That much was already hinted at from the previews released over the summer. And it makes me wonder just why it was necessary to end season three the way the did. Why give the characters a big happy ending that’s way off script if at the beginning of next season, you’re just going to hit them with a thousand and one calamities and make their lives miserable again?

https://i0.wp.com/i.imm.io/XpTj.pngWhat’s more, there’s the issue of who they’ve chosen to kill off versus keep alive. I can understand the decision to pad the cast with extras so they can be killed off and the core characters kept alive, but that’s not even what’s happening  here. At this point in the comic’s story, Andrea and Dale were still alive, but in season two and three of the show, they were both killed off.

Tyreese, Hershel and Carol were dead at this point too, but the former had been around since very early in the story. Now, we are just getting to know the man, and he really doesn’t seem much like his comic book self. Sure, they decided to keep his dark side which comes through in occasional explosions of violence. But otherwise, he seems like a real soft touch, not wanting to kill Walkers and hoping to stay away from it.

https://i0.wp.com/wac.450f.edgecastcdn.net/80450F/screencrush.com/files/2013/10/0-Main.jpgSome things they did manage to get right about Tyreese though. The way he fought off an entire herd of Walkers using only his hammer is reminiscent of the scene from Volume Four: The Heart’s Desire where he cleared the entire prison gymnasium by himself. And the way he and Rick fought in the same episode echoes what happened later in that same volume.

However, Carol’s character arc is going weird places. After being relatively marginalized last season, she has now taken on a weird dimension, becoming obsessed with protecting the others to the point that she is willing to immolate two living people. While she does possess some of aspects of the woman from the comic, I feel like they are just trying to pad her character now.

https://i0.wp.com/www.hollywoodreporter.com/sites/default/files/imagecache/thumbnail_570x321/2013/09/twds4_key-art.jpgBut all in all, I think its pretty obvious where things are going this season. Soon enough, the entire Woodbury crew, minus a few people – like Bob, who they seem intent on developing – are going to die off, they will find a traitor in their midst (possibly the Governor himself sneaking in at night), the prison is going to start falling apart, and they are going to have to relocate.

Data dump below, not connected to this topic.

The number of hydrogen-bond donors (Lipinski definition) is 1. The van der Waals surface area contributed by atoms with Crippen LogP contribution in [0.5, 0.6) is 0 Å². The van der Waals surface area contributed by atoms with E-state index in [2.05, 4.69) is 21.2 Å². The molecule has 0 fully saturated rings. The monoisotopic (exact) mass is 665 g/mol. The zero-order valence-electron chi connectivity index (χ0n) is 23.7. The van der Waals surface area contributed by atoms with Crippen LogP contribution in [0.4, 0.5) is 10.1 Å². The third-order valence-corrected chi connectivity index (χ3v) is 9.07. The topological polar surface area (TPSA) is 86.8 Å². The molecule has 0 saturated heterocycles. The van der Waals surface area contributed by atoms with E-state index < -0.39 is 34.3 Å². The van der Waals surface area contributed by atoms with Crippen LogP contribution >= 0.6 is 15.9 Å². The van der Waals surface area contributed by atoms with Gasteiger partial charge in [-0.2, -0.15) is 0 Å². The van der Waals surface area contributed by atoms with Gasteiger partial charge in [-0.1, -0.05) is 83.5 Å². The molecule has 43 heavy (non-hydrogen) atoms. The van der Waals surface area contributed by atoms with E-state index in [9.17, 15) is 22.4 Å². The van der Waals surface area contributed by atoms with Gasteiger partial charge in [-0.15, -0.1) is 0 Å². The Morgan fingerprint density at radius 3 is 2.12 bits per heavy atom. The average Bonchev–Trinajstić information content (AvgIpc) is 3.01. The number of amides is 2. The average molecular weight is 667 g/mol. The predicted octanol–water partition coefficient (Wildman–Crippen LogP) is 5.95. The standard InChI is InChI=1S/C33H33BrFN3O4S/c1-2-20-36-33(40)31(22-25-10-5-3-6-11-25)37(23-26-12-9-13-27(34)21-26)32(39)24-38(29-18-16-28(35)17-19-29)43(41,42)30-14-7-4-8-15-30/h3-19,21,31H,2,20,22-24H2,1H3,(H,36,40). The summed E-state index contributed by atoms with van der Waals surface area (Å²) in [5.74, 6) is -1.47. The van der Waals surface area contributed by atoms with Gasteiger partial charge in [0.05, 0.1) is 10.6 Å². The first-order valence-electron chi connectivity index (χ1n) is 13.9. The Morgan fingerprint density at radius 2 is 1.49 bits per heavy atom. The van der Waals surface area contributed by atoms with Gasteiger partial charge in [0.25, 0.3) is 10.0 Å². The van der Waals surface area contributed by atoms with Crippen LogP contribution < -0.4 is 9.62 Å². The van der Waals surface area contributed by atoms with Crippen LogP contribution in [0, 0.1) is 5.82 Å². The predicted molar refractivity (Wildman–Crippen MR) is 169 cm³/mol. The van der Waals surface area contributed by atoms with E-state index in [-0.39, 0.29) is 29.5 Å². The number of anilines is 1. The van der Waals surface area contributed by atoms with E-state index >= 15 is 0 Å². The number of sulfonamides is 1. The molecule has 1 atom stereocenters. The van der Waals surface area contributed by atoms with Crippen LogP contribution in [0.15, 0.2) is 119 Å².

And I think that’s kind of a waste. After saving the place and building it up, they are going to simply abandon it? After adding all those new people to their community, they’re going to just die off? Kind of seems contrived to me. But at the same time, its kind of necessary if they are going to bring the plot of the show and the comic into parity again.

They’re into Volume Nine: Here We Remain territory now, where the prison was no longer their home and they had to take their chances in the wild again. And with that, I remain interested to see what they’re going to do with the rest of this season…

Robert Kirkman’s The Walking Dead – Part IV

walking-dead-7-the-calm-before-billboard-600x300Welcome to the fourth and last installment in my review of Robert Kirkman’s The Walking Dead series. Today, I will be coming volumes 7 and 8, which were adapted to create the second half of season three, for the most part anyway. Basically, everything that happens between the confrontation at Woodbury and the assault of the Governor’s people on the prison falls into these two volumes.

These included Rick and the prison people’s attempts to get ready, their procurement of weapons, and the whereabouts of the Governor after Michonne’s little revenge party with him. And whereas that conclusion was rather abortive in the show, it was both startling and bloody in the comic! But as usual, I like to save the differences between the show and the source material for the end.

Bring on the mighty conclusion!

Volume 7 – The Calm Before:
the-walking-dead-Volume_7-The_Calm_BeforeThe first issue of the volume opens with Lori thinking back on her experiences with Shane. Her baby is almost due, and she decides to tell Rick that it may not even be his. He stops her and let’s her know that he already suspected, and that it doesn’t matter since he’s planning on raising the child as his own. With Hershel officiating, Glenn and Maggie have their wedding in the prison’s cafeteria and everyone attends.

Afterwards, Rick, Tyreese and Dale do an inventory of their weapons and ammo and determine they don’t have enough of either. They decide that a run will have to be made to the National Guard station where Woodbury got its weapons from. A party is formed with Tyreese, Michonne, Andrea, Axel, Glenn and Maggie and they take the RV.

Back at the prison, people continue to integrate with each other, their garden continues to produce, and people talk about all the members of their crew that have been lost. This includes Allen, Otis, Shawn, Lacy, Arnold, Rachel and Susie now. It seems that after so many deaths, people have grown numb to loss.

the-walking-dead-nationalguardpostOn the way out, they chance upon a fallen sign that tells them where to go and find the National Guard station. After grabbing all the fuel and ammo they can and commandeering a troop truck to load it up, they set fire to the place so no one else will be able to visit it later, and proceed to take off. They stop at a local Wal-Mart to stock up on food too, but are found by a bunch of armed men who were drawn by the explosion.